Admittedly opinionated, I prefer Jacob’s cattle or Vermont Soldier for our maple-flavored New England baked beans, Small Red for New Orleans dishes and Canollini (White Kidney) for my pet Minestrone. And then of course I still have those Wild Goose beans to fall back on. 
Zacatelco Open Air Market in Mexico
Al Cooper Photo

Thursday, February 4, 2016


            In the closing days of September 1938 England’s Neville Chamberlain and representatives of France and Italy signed the Munich Pact essentially telling Hitler he could have Czechoslovakia if he wanted it, thus allowing the British Prime Minister to famously tell the world that he and his allies had purchased “peace in our times” in return. Of course the Czechs had not been consulted on this agreement and when Nazi forces occupied their country on March 15, 1939 many citizens died attempting to resist. When the failing government disbanded their small but determined Air Force, many of its members escaped to fly first for Poland or France and eventually for the British Royal Air Force. One of these brave aviators was an aerial gunner named Robert Bozdech who was flying a mission with a French pilot in a twin-engine Potez 63 when the attack bomber was shot down over German-occupied France. Seeking temporary shelter in a wrecked farm shed, the young Czech discovered a tiny puppy covered by the rubble. Despite the objection of the injured pilot, Bozdech wrapped the barely-mobile dog in rags and took it with him.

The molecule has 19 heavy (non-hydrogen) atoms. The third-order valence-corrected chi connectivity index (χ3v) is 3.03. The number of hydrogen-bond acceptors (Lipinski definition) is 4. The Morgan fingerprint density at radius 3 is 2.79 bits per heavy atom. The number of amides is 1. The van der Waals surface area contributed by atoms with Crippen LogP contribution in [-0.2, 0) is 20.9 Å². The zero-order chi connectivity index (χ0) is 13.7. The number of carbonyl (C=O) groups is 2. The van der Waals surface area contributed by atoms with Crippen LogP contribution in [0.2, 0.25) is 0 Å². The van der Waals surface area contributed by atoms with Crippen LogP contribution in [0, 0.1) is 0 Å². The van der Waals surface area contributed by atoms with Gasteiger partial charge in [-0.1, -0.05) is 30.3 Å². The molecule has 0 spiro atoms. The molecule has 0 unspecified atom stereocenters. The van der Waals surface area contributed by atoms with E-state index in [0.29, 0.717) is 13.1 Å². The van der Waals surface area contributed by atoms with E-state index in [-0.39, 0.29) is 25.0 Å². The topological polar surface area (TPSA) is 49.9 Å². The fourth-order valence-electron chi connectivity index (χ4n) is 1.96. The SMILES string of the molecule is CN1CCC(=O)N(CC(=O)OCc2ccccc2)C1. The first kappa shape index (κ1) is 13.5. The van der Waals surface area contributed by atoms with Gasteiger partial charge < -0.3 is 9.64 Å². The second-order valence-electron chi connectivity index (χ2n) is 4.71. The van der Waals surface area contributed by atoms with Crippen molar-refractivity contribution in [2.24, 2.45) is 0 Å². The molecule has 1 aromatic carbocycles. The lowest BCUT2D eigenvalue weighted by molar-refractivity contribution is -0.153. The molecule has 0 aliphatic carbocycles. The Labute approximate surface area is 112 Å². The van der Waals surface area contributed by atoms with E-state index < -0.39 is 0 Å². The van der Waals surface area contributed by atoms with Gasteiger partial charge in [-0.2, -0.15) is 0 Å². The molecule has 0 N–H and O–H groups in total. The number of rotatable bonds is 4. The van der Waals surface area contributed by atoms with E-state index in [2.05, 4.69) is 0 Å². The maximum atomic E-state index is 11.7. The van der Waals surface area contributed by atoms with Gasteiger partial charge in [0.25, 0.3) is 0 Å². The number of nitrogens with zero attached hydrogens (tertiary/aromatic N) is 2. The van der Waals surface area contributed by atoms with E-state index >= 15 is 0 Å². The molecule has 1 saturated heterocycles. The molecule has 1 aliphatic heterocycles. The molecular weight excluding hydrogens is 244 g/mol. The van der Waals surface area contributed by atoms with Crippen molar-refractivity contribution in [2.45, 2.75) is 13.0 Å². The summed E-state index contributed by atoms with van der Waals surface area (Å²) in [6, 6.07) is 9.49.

In the weeks that followed, and while he was escaping from the enemy even as France was collapsing all around him, he managed to avoid the discovery of the tiny and surprisingly-quiet puppy while making one mad dash for freedom after another, any one of which would have been a story all by itself. At one point having been denied the boarding of a British ship because of the strictly forbidden canine, he invented a floating “stowaway” craft permitting him to hoist the amazingly cooperative German Shepherd puppy aboard before sailing and without detection.